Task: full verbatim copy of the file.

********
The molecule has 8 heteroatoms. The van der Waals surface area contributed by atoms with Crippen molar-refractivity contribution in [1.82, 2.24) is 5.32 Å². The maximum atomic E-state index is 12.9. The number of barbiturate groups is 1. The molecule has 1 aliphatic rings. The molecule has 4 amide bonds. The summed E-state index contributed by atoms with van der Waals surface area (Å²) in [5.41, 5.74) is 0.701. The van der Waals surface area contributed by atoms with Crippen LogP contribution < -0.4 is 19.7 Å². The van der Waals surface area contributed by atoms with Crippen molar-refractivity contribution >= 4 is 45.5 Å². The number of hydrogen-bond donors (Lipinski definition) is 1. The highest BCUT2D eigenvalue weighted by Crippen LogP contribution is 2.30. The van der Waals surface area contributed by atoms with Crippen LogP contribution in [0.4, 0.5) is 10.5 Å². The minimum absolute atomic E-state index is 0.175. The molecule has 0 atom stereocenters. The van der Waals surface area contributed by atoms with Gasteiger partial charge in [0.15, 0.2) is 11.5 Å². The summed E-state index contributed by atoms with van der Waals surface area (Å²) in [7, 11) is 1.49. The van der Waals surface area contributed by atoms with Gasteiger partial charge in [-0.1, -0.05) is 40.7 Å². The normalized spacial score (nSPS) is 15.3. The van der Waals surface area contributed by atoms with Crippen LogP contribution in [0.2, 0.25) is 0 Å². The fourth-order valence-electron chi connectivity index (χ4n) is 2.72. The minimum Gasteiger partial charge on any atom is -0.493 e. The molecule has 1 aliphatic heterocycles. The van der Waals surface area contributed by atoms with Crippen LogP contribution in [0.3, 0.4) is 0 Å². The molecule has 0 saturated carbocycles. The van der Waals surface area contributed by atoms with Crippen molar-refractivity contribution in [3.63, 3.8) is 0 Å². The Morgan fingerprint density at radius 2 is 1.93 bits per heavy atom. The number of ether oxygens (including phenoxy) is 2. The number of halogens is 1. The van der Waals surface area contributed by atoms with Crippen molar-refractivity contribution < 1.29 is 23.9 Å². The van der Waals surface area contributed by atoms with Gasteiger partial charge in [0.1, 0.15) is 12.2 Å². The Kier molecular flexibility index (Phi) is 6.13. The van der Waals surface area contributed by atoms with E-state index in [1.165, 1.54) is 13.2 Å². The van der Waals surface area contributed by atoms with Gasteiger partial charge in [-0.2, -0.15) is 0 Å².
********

The molecule has 8 heteroatoms. The van der Waals surface area contributed by atoms with Crippen molar-refractivity contribution in [1.82, 2.24) is 5.32 Å². The maximum atomic E-state index is 12.9. The number of barbiturate groups is 1. The molecule has 1 aliphatic rings. The molecule has 4 amide bonds. The summed E-state index contributed by atoms with van der Waals surface area (Å²) in [5.41, 5.74) is 0.701. The van der Waals surface area contributed by atoms with Crippen LogP contribution < -0.4 is 19.7 Å². The van der Waals surface area contributed by atoms with Crippen molar-refractivity contribution >= 4 is 45.5 Å². The number of hydrogen-bond donors (Lipinski definition) is 1. The highest BCUT2D eigenvalue weighted by Crippen LogP contribution is 2.30. The van der Waals surface area contributed by atoms with Crippen LogP contribution in [0.4, 0.5) is 10.5 Å². The minimum absolute atomic E-state index is 0.175. The molecule has 0 atom stereocenters. The van der Waals surface area contributed by atoms with Gasteiger partial charge in [0.15, 0.2) is 11.5 Å². The summed E-state index contributed by atoms with van der Waals surface area (Å²) in [7, 11) is 1.49. The van der Waals surface area contributed by atoms with Gasteiger partial charge in [-0.1, -0.05) is 40.7 Å². The normalized spacial score (nSPS) is 15.3. The van der Waals surface area contributed by atoms with Crippen LogP contribution in [0.2, 0.25) is 0 Å². The fourth-order valence-electron chi connectivity index (χ4n) is 2.72. The minimum Gasteiger partial charge on any atom is -0.493 e. The molecule has 1 aliphatic heterocycles. The van der Waals surface area contributed by atoms with Crippen LogP contribution in [0.3, 0.4) is 0 Å². The molecule has 0 saturated carbocycles. The van der Waals surface area contributed by atoms with Crippen molar-refractivity contribution in [3.63, 3.8) is 0 Å². The Morgan fingerprint density at radius 2 is 1.93 bits per heavy atom. The number of ether oxygens (including phenoxy) is 2. The number of halogens is 1. The van der Waals surface area contributed by atoms with Crippen molar-refractivity contribution < 1.29 is 23.9 Å². The van der Waals surface area contributed by atoms with Gasteiger partial charge in [0.1, 0.15) is 12.2 Å². The Kier molecular flexibility index (Phi) is 6.13. The van der Waals surface area contributed by atoms with E-state index in [1.165, 1.54) is 13.2 Å². The van der Waals surface area contributed by atoms with Gasteiger partial charge in [-0.2, -0.15) is 0 Å².